Originally created 05/26/98

Haze from Mexican forest fires stretches across South

MONTGOMERY, Ala. -- The smoke from widespread forest fires in Mexico turned the air hazy across much of the South on Memorial Day, but it wasn't enough to slow down holiday weekend festivities.

"The beaches have been crowded and the businesses have done real well," said Becky Warner, a hotel guest relations manager in Gulf Shores.

The haze was thick enough to obstruct the view from the bridge leading onto Texas' South Padre Island.

"But when you get here, it's OK," said convenience store clerk Manuel Gutierrez.

More importantly, he said, "It's busy."

Upper-level wind steered the haze over Texas, Louisiana, Mississippi, Alabama, Georgia and South Carolina throughout the Memorial Day weekend.

The pattern is expected to continue for at least several days, with no sign that any weather system is developing that would offer any relief, said Greg Machala, a forecaster at the National Weather Service.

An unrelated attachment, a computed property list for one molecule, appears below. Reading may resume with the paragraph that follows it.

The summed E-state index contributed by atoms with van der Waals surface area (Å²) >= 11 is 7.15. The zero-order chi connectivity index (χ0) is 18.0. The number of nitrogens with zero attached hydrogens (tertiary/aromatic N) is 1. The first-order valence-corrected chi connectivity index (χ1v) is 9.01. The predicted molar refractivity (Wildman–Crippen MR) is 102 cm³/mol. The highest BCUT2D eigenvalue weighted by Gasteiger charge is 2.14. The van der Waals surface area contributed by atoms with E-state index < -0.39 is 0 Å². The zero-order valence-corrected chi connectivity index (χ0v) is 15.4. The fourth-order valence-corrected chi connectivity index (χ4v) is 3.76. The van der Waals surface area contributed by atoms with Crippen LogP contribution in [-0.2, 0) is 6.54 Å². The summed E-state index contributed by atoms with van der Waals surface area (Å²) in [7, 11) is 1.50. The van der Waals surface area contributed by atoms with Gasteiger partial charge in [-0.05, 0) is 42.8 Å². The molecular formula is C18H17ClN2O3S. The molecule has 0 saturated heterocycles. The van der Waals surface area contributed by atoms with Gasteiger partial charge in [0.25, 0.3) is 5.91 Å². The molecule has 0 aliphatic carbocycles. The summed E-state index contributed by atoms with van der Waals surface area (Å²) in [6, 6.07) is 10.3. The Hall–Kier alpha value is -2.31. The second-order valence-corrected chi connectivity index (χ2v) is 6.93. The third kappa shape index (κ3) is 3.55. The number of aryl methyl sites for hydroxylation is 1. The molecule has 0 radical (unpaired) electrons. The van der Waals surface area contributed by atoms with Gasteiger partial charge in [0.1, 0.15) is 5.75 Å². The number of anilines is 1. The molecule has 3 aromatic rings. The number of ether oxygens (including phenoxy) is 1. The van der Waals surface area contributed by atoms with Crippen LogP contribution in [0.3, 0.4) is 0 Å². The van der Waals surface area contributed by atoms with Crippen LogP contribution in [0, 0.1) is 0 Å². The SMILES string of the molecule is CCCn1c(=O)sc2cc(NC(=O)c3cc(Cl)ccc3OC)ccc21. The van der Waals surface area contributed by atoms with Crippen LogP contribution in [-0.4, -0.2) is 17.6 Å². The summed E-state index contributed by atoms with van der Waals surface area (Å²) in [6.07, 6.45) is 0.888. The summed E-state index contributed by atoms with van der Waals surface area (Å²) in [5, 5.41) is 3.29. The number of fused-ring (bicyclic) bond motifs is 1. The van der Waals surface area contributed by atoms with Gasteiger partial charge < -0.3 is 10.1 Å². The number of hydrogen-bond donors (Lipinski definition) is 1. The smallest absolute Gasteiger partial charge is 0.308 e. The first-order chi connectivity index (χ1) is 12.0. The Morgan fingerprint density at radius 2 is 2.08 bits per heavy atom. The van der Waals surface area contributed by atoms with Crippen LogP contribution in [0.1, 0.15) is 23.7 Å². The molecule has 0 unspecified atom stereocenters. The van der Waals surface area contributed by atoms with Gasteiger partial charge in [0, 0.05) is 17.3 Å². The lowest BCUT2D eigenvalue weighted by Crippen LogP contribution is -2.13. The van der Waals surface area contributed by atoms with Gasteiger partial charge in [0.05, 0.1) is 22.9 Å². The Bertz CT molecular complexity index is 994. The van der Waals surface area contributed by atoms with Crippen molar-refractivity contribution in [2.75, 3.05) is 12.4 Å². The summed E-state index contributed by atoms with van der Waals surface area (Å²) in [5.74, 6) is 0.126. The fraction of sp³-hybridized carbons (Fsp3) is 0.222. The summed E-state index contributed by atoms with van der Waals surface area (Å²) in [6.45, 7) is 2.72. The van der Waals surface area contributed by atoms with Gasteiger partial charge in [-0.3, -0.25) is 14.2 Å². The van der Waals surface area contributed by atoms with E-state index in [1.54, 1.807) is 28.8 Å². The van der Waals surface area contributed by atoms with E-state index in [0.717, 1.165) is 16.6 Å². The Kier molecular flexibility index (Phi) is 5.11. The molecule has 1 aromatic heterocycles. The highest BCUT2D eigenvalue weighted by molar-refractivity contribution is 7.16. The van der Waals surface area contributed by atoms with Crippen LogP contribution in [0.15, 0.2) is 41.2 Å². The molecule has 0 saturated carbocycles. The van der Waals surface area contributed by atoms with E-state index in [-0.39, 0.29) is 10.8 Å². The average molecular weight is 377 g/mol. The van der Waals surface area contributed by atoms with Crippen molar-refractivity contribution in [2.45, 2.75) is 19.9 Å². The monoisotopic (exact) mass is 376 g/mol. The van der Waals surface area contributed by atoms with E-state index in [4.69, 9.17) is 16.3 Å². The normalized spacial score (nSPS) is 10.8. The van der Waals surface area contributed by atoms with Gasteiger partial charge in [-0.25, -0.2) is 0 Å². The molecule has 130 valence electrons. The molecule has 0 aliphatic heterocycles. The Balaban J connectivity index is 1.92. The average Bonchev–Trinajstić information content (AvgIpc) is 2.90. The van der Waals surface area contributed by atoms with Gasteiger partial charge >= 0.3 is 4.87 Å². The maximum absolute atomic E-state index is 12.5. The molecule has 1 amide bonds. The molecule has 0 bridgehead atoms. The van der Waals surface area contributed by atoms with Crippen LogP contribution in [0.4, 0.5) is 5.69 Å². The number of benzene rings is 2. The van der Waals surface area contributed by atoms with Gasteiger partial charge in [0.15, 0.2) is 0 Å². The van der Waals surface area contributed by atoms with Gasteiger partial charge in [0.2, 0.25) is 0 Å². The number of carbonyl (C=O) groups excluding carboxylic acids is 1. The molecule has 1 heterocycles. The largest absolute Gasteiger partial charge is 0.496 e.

The haze has been apparent as far north as North Dakota.

It was first visible in Alabama on May 13.

"You could see it on radar. It was a big, thick plume that moved across the area," weather service forecaster Ron Murphy said.

He said the haze had no impact on temperatures, which ran a few degrees above normal through the holiday weekend with highs in the 90s.

In Montgomery, neither the gray gunk nor the heat slowed down the record crowd of 126,000 at an outdoor music festival, Jubilee City Fest, spokesman Ty Fondren said.

Texas officials issued a health alert because of the thick air last week. Some outdoor athletic events were postponed and school groups canceled field trips.

No similar health warnings were issued elsewhere across the South.

However, Alabama Health Officer Don Williamson said Monday that conditions were being monitored.

"It hasn't been a big enough issue yet," he said.

The wind that carried the haze affected a hot air balloon festival in Decatur. Morning flights at the Alabama Jubilee had to be canceled Sunday because the wind topped the 12 mph safety limit, although the balloons were able to fly safely again in the afternoon and again Monday morning, hospitality chairman Phillip Kelly said.


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